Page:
Americans have finally started eating healthier just by making simple lifestyle changes, such as home cooked meals and paying attention to the nutritional information on the back of food packaging. A survey released by the United States Department of Agriculture (USDA) this past Thursday found that Americans were consuming 118 fewer calories a day in 2010 compared to four years ago in 2005.

Researchers from the USDA relied on data from three of the National Health and Nutrition Examination Surveys (NHANES), which followed the daily eating habits of Americans before, during, and after the Great Recession. Across three different time periods, the research team studied diet quality by percent of calories from fat and saturated fat, cholesterol intake, and fiber intake. The amount of calories from fast food, the number of meals and snacks consumed throughout the day, and mean caloric intake were studied.

The data collected from 9,839 working-aged adults in the U.S. determined that Americans as a whole had consumed 118 fewer calories in 2010 compared to 2010. America also reported consuming 127 fewer calories from fast food restaurants throughout the course of the three study periods. After accounting for small shifts in demographic characteristics such as age and ethnic background, the estimated daily caloric intake for Americans fell by 78 calories.

The number of adults who took time to read nutritional labels on the back of packaging also rose to 42 percent by 2010. Calories from total fat declined by 3.3 percent, saturated fat by 5.9 percent, and cholesterol by 7.9 percent. Daily fiber intake rose by 1.2 grams from 2005 to 2010 amounting to 7.5 percent increase. Overall, Americans spent 12.9 percent less on food outside of the household by the end of the survey.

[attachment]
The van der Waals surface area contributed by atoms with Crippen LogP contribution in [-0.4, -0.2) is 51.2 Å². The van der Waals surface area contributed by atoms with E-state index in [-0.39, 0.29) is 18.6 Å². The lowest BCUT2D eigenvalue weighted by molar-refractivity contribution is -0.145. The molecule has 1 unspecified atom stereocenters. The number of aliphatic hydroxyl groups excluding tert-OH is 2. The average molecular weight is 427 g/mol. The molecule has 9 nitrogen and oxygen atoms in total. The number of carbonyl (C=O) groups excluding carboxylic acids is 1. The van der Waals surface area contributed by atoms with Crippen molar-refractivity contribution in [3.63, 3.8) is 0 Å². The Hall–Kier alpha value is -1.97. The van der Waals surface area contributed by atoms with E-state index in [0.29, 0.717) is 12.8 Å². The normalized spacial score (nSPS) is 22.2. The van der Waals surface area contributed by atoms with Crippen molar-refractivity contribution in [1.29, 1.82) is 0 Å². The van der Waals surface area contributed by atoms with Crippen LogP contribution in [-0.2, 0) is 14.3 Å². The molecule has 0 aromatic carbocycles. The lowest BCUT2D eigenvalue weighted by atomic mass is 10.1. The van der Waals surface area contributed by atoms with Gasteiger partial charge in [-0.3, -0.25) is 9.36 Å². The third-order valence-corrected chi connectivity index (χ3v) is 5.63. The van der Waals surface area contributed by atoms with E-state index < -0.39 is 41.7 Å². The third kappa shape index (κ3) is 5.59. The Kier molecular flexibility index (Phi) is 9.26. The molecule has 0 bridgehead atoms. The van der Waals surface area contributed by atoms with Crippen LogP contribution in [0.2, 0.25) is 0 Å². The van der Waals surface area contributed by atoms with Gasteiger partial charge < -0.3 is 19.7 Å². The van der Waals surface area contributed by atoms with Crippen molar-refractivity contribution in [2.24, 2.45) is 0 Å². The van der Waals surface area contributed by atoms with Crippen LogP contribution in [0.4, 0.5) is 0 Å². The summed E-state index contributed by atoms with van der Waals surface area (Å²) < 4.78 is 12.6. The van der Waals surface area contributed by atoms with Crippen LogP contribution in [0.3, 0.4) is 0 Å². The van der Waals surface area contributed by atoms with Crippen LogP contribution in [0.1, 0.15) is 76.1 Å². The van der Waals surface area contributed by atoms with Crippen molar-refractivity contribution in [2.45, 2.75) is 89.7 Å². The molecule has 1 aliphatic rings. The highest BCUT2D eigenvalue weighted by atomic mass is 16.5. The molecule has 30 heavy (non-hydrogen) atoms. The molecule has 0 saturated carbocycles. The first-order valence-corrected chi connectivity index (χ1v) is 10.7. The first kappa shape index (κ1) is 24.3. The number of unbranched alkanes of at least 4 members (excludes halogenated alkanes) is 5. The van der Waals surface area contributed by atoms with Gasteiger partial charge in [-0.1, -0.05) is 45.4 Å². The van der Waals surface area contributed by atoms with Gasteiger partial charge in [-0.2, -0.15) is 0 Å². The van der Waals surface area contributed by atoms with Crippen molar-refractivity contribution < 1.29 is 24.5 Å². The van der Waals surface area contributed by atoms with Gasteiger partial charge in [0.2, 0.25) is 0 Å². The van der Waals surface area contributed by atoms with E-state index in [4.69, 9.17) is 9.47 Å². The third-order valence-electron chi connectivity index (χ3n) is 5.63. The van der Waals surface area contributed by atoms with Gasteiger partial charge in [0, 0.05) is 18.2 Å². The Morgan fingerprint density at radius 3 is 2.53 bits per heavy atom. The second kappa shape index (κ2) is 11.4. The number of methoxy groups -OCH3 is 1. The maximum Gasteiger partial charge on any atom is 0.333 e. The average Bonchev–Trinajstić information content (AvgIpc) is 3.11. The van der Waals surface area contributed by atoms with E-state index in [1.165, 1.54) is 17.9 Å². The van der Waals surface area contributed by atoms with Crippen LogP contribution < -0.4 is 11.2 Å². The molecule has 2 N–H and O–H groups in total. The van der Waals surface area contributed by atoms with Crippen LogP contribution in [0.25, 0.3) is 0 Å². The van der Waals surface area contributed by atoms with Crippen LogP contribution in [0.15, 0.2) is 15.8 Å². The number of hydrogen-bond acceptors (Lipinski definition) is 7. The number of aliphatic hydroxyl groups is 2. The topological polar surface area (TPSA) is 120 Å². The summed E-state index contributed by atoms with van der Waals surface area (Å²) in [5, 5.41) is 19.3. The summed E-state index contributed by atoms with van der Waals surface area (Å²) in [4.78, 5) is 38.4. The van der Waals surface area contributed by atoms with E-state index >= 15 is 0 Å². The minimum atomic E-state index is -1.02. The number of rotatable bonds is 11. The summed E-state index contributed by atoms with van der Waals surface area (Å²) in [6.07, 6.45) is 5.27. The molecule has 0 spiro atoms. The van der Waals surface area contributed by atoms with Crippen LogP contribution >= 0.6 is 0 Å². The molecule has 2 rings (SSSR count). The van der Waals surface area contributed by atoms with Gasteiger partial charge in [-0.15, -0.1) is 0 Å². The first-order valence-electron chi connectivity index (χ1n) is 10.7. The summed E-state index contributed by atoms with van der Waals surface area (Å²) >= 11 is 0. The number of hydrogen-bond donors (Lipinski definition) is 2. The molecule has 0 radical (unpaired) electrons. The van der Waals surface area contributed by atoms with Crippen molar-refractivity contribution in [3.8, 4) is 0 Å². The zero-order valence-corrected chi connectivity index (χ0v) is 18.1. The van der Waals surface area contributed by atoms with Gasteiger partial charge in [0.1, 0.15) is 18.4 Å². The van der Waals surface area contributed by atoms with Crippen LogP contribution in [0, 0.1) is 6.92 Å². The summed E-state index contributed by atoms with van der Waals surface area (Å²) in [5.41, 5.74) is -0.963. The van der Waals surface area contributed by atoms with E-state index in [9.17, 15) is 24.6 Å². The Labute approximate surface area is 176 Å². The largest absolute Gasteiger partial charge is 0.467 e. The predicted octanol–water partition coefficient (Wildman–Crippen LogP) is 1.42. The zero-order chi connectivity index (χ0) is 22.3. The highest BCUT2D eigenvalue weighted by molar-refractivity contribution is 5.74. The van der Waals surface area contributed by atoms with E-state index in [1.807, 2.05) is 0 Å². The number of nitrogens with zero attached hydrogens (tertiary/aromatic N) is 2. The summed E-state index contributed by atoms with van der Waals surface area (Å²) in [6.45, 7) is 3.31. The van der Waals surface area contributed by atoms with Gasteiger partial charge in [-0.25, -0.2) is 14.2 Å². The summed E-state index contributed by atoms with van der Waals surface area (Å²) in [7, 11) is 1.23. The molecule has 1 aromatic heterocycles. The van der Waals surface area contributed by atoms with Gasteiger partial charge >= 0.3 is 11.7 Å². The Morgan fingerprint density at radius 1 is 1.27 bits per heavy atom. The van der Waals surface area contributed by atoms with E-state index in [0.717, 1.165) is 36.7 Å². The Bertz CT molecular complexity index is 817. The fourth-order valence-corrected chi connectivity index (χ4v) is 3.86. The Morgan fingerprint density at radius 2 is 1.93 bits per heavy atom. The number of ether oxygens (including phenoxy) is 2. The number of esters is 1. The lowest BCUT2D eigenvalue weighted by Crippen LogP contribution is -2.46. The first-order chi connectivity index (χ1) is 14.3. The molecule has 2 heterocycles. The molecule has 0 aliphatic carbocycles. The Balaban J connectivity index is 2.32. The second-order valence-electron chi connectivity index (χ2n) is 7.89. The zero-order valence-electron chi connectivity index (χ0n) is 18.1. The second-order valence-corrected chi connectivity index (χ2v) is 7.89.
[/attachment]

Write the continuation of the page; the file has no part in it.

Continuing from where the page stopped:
Findings from the USDA’s survey are on par with the results of recent studies that prove America’s eating habit is taking a turn for the better. USDA economist Jessica Todd, who released the report, applauded the food industry for making nutrition information readily and helping to limit the amount of calories the average American takes in each day. On the other hand, health care professionals realize although we are eating healthier, obesity rates are still too high to be considered healthy, and related health risks such as diabetes and heart disease continue to affect a growing number of adults in the U.S.

According to the Centers for Disease Control and Prevention, over one-third of U.S. population is considered obese while heart disease, stroke, diabetes, and certain types of cancer remain the leading cause of preventable death. Obesity is also having a devastating effect on America’s youth seeing as 17 percent of children and adolescents between the ages 2 and 19 were not in a healthy weight range. Obesity prevalence among children and adolescents in the U.S. has nearly tripled since 1980.